If you have large balances on your credit cards your credit score could be hurt, even if you pay them off every month.
Because of the way account information appears on credit reports, heavy card usage could impact your credit score. The reason for this is based on the reporting process, which works like this: Banks pass your account information, including balances and limits, along to the credit bureaus, which in turn list that information on your credit report. When a lender (or you) requests to see your credit score, the current information on your report gets introduced into a credit scoring formula. The issue for heavy charging cardholders is exactly WHEN various lenders report information to the bureaus and the high balance is the culprit for your low score.
Lenders can report more or less frequently however, they usually report only once a month. When that happens, the bank reports if the last payment was made on time and the balance listed on the most recent statement. So, if your card has a high balance at the moment of their communication, that is what will be reflected on your credit report.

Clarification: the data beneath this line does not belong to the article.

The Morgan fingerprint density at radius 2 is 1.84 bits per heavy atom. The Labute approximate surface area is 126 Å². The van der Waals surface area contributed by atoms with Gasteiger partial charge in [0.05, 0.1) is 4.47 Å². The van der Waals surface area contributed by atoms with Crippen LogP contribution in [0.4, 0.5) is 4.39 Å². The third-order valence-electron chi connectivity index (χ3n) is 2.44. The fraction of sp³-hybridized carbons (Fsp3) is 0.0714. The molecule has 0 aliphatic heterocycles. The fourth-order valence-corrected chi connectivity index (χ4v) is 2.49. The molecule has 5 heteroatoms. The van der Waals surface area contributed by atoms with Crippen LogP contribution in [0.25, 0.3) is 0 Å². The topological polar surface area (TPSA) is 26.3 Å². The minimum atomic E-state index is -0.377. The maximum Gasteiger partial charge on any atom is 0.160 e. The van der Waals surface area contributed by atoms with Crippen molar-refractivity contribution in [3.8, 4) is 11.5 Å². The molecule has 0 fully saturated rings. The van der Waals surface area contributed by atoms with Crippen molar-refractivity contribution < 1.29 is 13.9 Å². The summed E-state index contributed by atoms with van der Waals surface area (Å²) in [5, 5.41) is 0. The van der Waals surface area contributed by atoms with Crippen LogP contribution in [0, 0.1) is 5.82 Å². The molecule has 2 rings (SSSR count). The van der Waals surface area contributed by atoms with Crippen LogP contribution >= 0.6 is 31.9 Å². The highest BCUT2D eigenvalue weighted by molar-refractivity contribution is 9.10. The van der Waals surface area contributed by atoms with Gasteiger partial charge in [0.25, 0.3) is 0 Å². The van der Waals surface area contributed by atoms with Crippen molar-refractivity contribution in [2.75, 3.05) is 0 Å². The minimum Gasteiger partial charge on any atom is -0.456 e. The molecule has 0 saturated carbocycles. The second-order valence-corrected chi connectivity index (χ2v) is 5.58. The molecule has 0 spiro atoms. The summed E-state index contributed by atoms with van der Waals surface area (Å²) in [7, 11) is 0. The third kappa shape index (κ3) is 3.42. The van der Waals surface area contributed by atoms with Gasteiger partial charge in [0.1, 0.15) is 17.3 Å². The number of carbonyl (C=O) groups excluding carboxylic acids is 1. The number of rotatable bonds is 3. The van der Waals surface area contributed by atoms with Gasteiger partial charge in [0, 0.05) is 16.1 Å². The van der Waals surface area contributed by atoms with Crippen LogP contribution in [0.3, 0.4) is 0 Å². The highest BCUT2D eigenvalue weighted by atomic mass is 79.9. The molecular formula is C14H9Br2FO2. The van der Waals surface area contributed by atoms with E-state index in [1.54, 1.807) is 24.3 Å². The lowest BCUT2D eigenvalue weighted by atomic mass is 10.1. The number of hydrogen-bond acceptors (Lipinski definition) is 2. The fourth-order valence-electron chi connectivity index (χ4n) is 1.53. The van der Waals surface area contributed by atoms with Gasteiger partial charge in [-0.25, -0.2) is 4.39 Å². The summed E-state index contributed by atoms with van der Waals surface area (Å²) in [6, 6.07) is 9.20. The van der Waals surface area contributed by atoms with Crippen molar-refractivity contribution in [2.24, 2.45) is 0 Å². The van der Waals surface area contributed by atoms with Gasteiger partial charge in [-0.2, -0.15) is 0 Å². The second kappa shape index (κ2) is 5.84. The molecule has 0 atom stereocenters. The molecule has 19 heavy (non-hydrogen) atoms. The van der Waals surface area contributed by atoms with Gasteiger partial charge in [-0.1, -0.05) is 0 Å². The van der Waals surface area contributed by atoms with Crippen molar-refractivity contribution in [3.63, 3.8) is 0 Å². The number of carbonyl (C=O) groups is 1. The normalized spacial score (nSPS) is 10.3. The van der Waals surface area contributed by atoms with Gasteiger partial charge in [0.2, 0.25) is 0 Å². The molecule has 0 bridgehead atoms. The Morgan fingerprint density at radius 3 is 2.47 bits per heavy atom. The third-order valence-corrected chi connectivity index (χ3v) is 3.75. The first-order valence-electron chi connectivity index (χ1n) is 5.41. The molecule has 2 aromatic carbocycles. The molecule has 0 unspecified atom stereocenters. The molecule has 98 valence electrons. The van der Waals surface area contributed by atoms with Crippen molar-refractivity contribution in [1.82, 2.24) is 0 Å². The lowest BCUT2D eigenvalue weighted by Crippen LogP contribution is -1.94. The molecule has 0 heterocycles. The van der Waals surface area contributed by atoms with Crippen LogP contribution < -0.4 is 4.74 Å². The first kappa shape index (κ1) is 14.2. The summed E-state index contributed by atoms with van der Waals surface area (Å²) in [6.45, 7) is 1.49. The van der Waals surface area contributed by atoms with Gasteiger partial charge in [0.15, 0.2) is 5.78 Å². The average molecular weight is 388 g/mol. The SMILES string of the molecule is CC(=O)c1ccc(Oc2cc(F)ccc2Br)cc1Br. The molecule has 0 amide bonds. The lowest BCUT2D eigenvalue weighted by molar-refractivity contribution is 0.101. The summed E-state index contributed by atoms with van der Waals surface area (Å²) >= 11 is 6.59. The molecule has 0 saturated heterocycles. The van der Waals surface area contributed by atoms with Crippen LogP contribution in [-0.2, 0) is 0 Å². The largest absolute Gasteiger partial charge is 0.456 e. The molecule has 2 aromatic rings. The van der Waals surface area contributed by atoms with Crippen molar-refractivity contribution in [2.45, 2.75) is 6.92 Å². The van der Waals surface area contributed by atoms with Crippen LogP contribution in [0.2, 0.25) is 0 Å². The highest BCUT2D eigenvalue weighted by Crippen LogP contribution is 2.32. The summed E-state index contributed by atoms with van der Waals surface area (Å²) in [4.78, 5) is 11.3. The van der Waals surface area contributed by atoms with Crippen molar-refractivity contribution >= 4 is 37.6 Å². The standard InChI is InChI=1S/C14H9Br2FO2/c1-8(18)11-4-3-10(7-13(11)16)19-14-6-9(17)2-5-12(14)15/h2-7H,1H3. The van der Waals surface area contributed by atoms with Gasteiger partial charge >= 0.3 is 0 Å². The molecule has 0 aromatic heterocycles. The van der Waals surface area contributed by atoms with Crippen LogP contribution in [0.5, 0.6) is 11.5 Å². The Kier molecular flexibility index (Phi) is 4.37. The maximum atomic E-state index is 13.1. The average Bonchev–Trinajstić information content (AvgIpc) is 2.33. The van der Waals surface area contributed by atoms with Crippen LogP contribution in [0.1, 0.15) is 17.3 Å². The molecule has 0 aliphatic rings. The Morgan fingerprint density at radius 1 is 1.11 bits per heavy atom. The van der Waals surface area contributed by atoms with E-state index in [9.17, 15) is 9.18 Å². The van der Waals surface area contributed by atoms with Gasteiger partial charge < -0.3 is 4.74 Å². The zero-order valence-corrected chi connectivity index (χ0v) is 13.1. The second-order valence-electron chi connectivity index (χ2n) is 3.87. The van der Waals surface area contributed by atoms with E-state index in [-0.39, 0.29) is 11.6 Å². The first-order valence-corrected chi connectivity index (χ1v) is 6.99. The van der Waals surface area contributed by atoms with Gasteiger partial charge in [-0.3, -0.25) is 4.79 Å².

To understand how this impacts credit scores, we will give you an example. For instance:
- For the month of September, you run up a balance of $9,000.
- On September 30th, the bank reports your August on-time payment and September balance to the credit bureaus.
- You then pay off your entire balance on the due date of October 1st.
- However, since lenders only report once a month your credit score on October 2nd still shows that $9,000 balance you have since paid off.
Your utilization ratio is the the comparison of your balances to limits and is an important factor in the calculation of credit scores. To preserve your score, experts say that card balances shouldn